Great piece and great gallery!
I'm teaching myself to paint at the moment (and will probably never stop learning) and so far I've just been painting Alla Prima. But, like you, I have had to piece together information from here and there on using glazes and painting like the masters; I'm working on the first piece using these methods now (while crossing my fingers that it works), so it's really great to have come across your work and your guidance.
So keep it up and teach me all you know! haha.
PS It's great to see so many other students commenting as well. I've added some great titles to my reading list.
As for practice, you can try to paint few round balls if you want and render them in multi-layer process (which what I did ). It’s easier (and fun) than complex human form. Good luck!
About the gray colored layer, I actually keep my color layers transparent for the gray layer to show through on some part. I don't mean to scare you but its probably the most tricky (and fun) step in the process : D. Start on the less important part of the painting if you're worried to ruin your painting. I wasted a few paintings because of trial and error before I get to this point too. It will take practice and don't be afraid! Good luck
P.S. I'd like to see your work after
You maybe already know that book but I found it really interesting: it depicts different techniques of the Old masters like Dürer, Rubens, Titian or Vermeer.
And I think it's very cheap. The french version is 10 times more expensive, I don't know why.......
Among the chapters are the curriculum of the private ateliers of Drolling, Delaroche, Gleyre and Couture. An example from the book, "Couture later used this fine, clear pigment, the colours of which were almost unmixed, in different thicknesses, and by spreading it more or less densely on the ebauche layer which was actively brought into play in the final stage, he obtained delicate half-tints."
It is sad that the techniques of the old masters has been lost and we are left to our own devices to discover their secrets. You seemed to be on the right path. Thanks for sharing.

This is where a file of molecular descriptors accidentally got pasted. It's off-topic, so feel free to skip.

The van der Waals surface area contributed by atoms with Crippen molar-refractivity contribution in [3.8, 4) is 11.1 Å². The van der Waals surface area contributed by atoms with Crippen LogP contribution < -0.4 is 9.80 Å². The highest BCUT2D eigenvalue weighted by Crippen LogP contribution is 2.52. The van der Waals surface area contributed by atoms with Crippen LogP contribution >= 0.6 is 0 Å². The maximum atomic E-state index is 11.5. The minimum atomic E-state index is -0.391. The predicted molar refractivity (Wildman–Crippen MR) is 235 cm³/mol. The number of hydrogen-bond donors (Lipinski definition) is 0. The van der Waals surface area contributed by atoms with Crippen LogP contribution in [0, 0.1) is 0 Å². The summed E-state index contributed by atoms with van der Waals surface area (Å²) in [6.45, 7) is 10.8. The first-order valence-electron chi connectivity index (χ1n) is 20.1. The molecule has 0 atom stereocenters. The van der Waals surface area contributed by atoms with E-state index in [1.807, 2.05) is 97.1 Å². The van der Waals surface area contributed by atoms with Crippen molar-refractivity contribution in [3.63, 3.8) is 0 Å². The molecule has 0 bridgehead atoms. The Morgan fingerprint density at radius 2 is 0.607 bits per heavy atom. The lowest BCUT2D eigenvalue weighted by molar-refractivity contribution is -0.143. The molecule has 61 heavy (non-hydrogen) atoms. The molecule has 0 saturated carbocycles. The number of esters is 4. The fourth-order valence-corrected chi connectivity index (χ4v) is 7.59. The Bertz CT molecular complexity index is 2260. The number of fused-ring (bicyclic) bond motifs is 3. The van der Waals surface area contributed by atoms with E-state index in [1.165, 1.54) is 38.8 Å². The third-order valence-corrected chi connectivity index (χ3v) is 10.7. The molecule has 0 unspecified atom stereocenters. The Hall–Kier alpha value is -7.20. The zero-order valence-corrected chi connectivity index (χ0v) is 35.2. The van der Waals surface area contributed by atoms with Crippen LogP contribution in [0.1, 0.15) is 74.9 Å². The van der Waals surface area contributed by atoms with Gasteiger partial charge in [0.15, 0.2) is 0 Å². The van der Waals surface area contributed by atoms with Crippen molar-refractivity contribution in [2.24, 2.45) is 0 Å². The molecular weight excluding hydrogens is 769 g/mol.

I'm reading Philip Gilbert Hamerton's The Graphic Arts book, and man, Its a hell of a book! He discussed various classical painting methods from 15th -19th artists like Titian, Rubens and French artists. It might be worth for searching.
Thanks again for posting!
In the first few layers (imprimatura), I rendered the painting in thin brownish monochrome. Though, it will be covered by color layers later, it helps to establish the value (tonal) composition of the painting.
Dead colors is a way of rendering skin tone that if you lay a warm colors (red/yellowish skin color) over a cool/cold (blue/grey) colors, it gives an optical illusion of realistic skin tone. It is a very difficult technique and mine's not a good example to look at, to be honest (still experimenting on this..).
If you're really interested with this, look some paintings by Peter Paul Rubens or Caravaggio. This technique is very obvious on the way they rendered skin tones.
Hope that answer your questions.
I like your work very much!
Thank`s for this tutorial
this. is. Beautiful.
i think u should go to a hospital, because that amount of skill is something that should be documented.
Doctor: it seems you have a rare condition of awesome floathing in Your veins.
Doctor: it can not be cured.
Doctor: It will only become worse, and eventually you will become God of the awesome and i shit you not, there is no way to stop it.